Review: Renovate or Die

April 18th, 2011

If the title Renovate or Die sounds urgent—and maybe even a little confrontational—that’s because the situation, according to author Bob Farr, is desperate. In Renovate or Die: Ten Ways to Focus Your Church on Mission, he says that churches who do not adapt to the current ministry context will die, and sooner rather than later. Those who do change, however, will be both relevant to the culture and faithful to their calling.

From the outset, Farr assumes that God is calling the church to reach the unchurched, regardless of what it may cost those already on the inside. But most churches are poorly positioned to fulfill this calling. When they do try to engage their local contexts in ministry, they often stop short of true renovation. But new carpets or paint amounts to little more than remodeling. If churches are to truly renovate, some metaphorical demolition and new construction is inevitable.

In his career as a pastor, Farr has encountered significant opposition to change, and he does not deny the likelihood of such opposition rising up against efforts at renovation in the reader’s church. So he calls upon pastors to be the key leaders of change. This first of Farr’s ten suggestions puts the onus squarely on the shoulders of the clergy, calling them to move beyond the temptation to placate the noisiest in their congregations and instead lead with boldness and vision.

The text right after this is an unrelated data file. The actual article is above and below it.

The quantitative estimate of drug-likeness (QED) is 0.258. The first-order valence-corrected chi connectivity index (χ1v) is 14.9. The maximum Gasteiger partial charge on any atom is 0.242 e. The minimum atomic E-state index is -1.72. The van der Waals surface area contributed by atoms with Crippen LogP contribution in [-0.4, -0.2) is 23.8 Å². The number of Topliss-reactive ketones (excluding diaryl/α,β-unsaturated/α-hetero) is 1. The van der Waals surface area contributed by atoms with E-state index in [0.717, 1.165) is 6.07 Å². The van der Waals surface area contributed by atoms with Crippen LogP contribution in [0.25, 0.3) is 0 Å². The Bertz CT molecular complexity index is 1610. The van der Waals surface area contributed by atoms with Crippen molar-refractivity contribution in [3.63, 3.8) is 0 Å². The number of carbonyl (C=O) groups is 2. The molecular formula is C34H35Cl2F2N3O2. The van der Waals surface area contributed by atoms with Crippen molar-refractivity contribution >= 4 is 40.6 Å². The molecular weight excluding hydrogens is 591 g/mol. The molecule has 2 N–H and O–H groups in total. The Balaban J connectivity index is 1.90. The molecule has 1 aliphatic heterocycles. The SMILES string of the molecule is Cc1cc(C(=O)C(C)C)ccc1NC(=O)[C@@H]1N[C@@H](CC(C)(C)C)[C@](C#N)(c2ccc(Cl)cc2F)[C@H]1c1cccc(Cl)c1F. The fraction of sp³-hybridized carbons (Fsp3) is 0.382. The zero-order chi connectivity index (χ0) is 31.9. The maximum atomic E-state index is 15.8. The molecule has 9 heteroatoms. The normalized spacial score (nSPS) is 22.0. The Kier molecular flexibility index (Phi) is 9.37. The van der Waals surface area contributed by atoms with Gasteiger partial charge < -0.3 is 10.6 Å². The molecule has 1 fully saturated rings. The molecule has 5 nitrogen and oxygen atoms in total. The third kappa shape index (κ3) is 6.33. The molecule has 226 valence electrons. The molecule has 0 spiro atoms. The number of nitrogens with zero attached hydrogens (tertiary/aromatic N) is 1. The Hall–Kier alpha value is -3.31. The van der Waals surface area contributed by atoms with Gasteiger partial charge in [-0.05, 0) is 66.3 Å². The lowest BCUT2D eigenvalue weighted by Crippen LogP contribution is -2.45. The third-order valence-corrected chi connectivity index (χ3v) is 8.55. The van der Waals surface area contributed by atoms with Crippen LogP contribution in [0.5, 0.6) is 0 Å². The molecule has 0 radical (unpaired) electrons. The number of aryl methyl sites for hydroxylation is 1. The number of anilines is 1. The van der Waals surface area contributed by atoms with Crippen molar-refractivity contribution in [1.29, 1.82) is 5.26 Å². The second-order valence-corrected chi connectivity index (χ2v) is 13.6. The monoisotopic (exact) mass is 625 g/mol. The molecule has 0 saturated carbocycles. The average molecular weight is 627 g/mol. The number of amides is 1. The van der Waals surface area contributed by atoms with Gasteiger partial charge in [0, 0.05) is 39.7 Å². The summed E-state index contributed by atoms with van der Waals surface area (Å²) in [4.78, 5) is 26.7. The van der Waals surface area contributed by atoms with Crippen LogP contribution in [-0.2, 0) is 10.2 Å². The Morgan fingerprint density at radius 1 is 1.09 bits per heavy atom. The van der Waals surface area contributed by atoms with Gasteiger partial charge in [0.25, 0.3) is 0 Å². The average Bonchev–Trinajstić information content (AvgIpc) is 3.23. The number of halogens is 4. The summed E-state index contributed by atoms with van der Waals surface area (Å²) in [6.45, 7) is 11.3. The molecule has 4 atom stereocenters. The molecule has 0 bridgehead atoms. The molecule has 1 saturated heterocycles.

Once committed, the pastor can then lead the congregation through the processes necessary for renovation. Some, like understanding your context and getting the basics right, echo the themes of well known pastors and authors such as Robert Schnase and Adam Hamilton. Others, such as staffing for leadership and creating momentum, draw from leadership gurus like Bill Hybels and Jim Collins. While none of the ten ideas for renovation are particularly new, Farr presents them with a clarity and conviction meant to inspire his readers not just to agree with his principles, but to act upon them.

The second section of Renovate or Die deals with broader church organization (primarily in Farr's own denomination, the United Methodist Church, but principles could be applied to any large network of congregations). This section begins with an essay by Schnase that cites several success stories of congregations in his annual conference that have reversed the trend of declining numbers, finances, and facilities. These provide the building blocks through which the larger connectional ministries of the United Methodist Church can be strengthened. Farr builds on Schnase’s ideas to suggest how judicatory leaders could guide the renovation of larger church structures, which can in turn help create a healthy environment for congregational renovation.

Renovate or Die will appeal to churches and church leaders who sense the need for change, but need some direction on how to go about it. It may serve as a companion to Schnase’s popular The Five Practices of Fruitful Congregations, which Farr cites as foundational to his work. The heavy influence of corporate leadership and large church pastors on the book may not speak quite so well to small churches, but makes this book a worthwhile resource for large church leadership or those involved in church planting.

Bob Farr is Director of the Center for Congregational Excellence in the Missouri Annual Conference. He has been a local church pastor, church planter, and a specialist in congregational change.

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